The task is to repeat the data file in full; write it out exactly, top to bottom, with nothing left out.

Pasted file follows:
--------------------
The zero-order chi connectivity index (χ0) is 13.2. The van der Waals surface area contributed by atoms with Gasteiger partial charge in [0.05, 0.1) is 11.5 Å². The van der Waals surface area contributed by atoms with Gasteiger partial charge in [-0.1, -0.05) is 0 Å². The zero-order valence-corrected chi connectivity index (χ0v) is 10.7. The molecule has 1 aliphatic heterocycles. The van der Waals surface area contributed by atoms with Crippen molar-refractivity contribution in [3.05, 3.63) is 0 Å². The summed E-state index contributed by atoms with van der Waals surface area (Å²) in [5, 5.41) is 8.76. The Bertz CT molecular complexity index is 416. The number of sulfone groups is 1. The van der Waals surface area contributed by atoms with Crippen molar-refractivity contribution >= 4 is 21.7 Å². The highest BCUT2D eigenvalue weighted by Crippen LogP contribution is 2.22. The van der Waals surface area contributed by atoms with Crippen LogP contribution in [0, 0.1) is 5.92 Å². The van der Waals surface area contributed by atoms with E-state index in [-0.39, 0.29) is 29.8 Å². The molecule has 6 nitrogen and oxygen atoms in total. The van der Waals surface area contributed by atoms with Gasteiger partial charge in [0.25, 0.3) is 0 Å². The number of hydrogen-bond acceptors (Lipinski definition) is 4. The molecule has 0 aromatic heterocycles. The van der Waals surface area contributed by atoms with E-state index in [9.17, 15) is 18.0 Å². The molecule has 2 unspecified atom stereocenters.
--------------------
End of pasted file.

The zero-order chi connectivity index (χ0) is 13.2. The van der Waals surface area contributed by atoms with Gasteiger partial charge in [0.05, 0.1) is 11.5 Å². The van der Waals surface area contributed by atoms with Gasteiger partial charge in [-0.1, -0.05) is 0 Å². The zero-order valence-corrected chi connectivity index (χ0v) is 10.7. The molecule has 1 aliphatic heterocycles. The van der Waals surface area contributed by atoms with Crippen molar-refractivity contribution in [3.05, 3.63) is 0 Å². The summed E-state index contributed by atoms with van der Waals surface area (Å²) in [5, 5.41) is 8.76. The Bertz CT molecular complexity index is 416. The number of sulfone groups is 1. The van der Waals surface area contributed by atoms with Crippen molar-refractivity contribution >= 4 is 21.7 Å². The highest BCUT2D eigenvalue weighted by Crippen LogP contribution is 2.22. The van der Waals surface area contributed by atoms with Crippen LogP contribution in [0, 0.1) is 5.92 Å². The van der Waals surface area contributed by atoms with E-state index in [-0.39, 0.29) is 29.8 Å². The molecule has 6 nitrogen and oxygen atoms in total. The van der Waals surface area contributed by atoms with Gasteiger partial charge in [0.25, 0.3) is 0 Å². The number of hydrogen-bond acceptors (Lipinski definition) is 4. The molecule has 0 aromatic heterocycles. The van der Waals surface area contributed by atoms with E-state index in [9.17, 15) is 18.0 Å². The molecule has 2 unspecified atom stereocenters.